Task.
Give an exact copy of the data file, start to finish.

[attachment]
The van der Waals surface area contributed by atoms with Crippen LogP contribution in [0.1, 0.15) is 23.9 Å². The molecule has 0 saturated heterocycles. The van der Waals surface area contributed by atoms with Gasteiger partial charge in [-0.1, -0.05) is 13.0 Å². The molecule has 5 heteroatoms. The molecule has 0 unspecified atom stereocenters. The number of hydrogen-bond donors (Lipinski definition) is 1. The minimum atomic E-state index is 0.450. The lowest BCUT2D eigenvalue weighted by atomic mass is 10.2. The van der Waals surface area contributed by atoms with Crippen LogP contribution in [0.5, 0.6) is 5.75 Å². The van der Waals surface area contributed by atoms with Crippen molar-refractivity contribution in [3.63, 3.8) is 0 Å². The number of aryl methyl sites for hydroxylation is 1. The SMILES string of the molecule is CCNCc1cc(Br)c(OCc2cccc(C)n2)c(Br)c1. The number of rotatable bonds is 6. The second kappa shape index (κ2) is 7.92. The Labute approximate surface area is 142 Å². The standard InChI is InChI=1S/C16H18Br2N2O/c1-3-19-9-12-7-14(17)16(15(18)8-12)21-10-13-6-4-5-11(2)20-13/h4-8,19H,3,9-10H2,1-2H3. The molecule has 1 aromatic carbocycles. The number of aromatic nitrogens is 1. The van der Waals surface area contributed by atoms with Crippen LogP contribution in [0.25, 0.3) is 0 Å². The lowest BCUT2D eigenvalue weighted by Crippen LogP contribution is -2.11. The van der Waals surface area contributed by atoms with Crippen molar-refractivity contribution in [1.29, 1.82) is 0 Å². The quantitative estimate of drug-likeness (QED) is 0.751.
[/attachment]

The van der Waals surface area contributed by atoms with Crippen LogP contribution in [0.1, 0.15) is 23.9 Å². The molecule has 0 saturated heterocycles. The van der Waals surface area contributed by atoms with Gasteiger partial charge in [-0.1, -0.05) is 13.0 Å². The molecule has 5 heteroatoms. The molecule has 0 unspecified atom stereocenters. The number of hydrogen-bond donors (Lipinski definition) is 1. The minimum atomic E-state index is 0.450. The lowest BCUT2D eigenvalue weighted by atomic mass is 10.2. The van der Waals surface area contributed by atoms with Crippen LogP contribution in [0.5, 0.6) is 5.75 Å². The van der Waals surface area contributed by atoms with Crippen molar-refractivity contribution in [3.63, 3.8) is 0 Å². The number of aryl methyl sites for hydroxylation is 1. The SMILES string of the molecule is CCNCc1cc(Br)c(OCc2cccc(C)n2)c(Br)c1. The number of rotatable bonds is 6. The second kappa shape index (κ2) is 7.92. The Labute approximate surface area is 142 Å². The standard InChI is InChI=1S/C16H18Br2N2O/c1-3-19-9-12-7-14(17)16(15(18)8-12)21-10-13-6-4-5-11(2)20-13/h4-8,19H,3,9-10H2,1-2H3. The molecule has 1 aromatic carbocycles. The number of aromatic nitrogens is 1. The van der Waals surface area contributed by atoms with Crippen LogP contribution in [0.25, 0.3) is 0 Å². The lowest BCUT2D eigenvalue weighted by Crippen LogP contribution is -2.11. The van der Waals surface area contributed by atoms with Crippen molar-refractivity contribution in [1.29, 1.82) is 0 Å². The quantitative estimate of drug-likeness (QED) is 0.751.